ww_pada01[1]

Parry Dalea: This flower blooms in the Tucson desert in Southwestern USA from August to May

And so we humbly turn to God and ask that dry bones be resuscitated, that lost faith be restored, and that stifled hope be returned. When we stagger under burdens and find ourselves in trackless sands, we must petition God in the knowledge that the impossible is possible knowing that God will always answer, dry bones will always rise, the desert will always bloom and the oasis will always appear.

As we rise to step into a new morning, perhaps still worried with a burden we could not shake, as we tumble into our beds at night, perhaps still weary at the end of a dry day full of impossibility, we must remember to pray for the impossible . . . for God always finds a way.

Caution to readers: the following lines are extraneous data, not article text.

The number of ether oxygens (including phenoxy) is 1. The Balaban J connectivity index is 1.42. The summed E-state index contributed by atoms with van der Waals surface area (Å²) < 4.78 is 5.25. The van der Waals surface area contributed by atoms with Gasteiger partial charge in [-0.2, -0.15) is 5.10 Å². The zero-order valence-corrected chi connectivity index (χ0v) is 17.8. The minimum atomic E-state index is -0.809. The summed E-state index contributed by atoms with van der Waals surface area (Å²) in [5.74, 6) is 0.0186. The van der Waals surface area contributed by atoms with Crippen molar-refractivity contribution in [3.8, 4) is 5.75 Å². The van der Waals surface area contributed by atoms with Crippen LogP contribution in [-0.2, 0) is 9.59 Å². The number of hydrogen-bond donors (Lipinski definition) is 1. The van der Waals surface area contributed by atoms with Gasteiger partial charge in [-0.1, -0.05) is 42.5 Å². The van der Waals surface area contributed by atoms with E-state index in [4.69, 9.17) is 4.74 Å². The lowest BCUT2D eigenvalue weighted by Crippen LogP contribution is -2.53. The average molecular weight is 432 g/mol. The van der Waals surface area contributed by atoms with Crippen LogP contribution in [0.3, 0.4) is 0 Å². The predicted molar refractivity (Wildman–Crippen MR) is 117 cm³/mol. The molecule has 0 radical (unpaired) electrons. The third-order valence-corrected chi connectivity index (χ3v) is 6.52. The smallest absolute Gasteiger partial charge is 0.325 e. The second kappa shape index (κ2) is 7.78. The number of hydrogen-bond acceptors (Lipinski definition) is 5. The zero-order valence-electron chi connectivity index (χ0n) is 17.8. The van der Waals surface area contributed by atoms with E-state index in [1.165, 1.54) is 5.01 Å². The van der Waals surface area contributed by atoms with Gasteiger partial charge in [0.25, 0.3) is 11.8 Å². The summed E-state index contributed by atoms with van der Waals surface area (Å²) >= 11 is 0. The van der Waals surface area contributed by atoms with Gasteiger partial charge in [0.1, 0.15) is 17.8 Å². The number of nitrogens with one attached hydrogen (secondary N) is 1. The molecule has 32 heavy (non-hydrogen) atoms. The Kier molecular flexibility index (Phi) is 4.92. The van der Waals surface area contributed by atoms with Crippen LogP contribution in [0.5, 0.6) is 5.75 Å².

From Psalm 63: O God, you are my God, for you I long; for you my soul is thirsting. My body pines for you, like a dry, weary, land without water . . . For your love is better than life, my lips speak your praise . . . On my bed I remember you . . . On you I muse through the night for you have been my help . . . My soul clings to you . . . your right hand holds me fast.  Amen.

Tomorrow, a prayer from the valley of dry bones.


Adapted from a reflection written on February 18, 2008.

To understand more about the kingdoms of Israel and Judah, why they represent hopes lost, and why it was thought impossible for them to unite, go to: http://biblehub.com/dictionary/k/kingdom_of_israel.htm and http://biblehub.com/dictionary/k/kingdom_of_judah.htm